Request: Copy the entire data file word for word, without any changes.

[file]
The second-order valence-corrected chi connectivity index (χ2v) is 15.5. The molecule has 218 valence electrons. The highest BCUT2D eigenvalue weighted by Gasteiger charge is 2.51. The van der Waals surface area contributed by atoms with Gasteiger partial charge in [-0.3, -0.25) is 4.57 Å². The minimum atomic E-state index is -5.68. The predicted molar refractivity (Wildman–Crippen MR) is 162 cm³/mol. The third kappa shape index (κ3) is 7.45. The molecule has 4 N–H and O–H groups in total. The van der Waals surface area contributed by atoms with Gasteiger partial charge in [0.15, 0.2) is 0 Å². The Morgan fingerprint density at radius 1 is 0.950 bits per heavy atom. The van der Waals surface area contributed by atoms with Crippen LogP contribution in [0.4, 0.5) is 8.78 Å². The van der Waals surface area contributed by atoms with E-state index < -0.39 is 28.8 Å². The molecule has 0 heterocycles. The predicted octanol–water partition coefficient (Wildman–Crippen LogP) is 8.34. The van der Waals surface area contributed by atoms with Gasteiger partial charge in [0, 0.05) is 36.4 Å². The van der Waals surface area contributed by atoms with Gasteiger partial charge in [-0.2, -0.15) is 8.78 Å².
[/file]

The second-order valence-corrected chi connectivity index (χ2v) is 15.5. The molecule has 218 valence electrons. The highest BCUT2D eigenvalue weighted by Gasteiger charge is 2.51. The van der Waals surface area contributed by atoms with Gasteiger partial charge in [-0.3, -0.25) is 4.57 Å². The minimum atomic E-state index is -5.68. The predicted molar refractivity (Wildman–Crippen MR) is 162 cm³/mol. The third kappa shape index (κ3) is 7.45. The molecule has 4 N–H and O–H groups in total. The van der Waals surface area contributed by atoms with Gasteiger partial charge in [0.15, 0.2) is 0 Å². The Morgan fingerprint density at radius 1 is 0.950 bits per heavy atom. The van der Waals surface area contributed by atoms with Crippen LogP contribution in [0.4, 0.5) is 8.78 Å². The van der Waals surface area contributed by atoms with E-state index < -0.39 is 28.8 Å². The molecule has 0 heterocycles. The predicted octanol–water partition coefficient (Wildman–Crippen LogP) is 8.34. The van der Waals surface area contributed by atoms with Gasteiger partial charge in [0, 0.05) is 36.4 Å². The van der Waals surface area contributed by atoms with Gasteiger partial charge in [-0.2, -0.15) is 8.78 Å².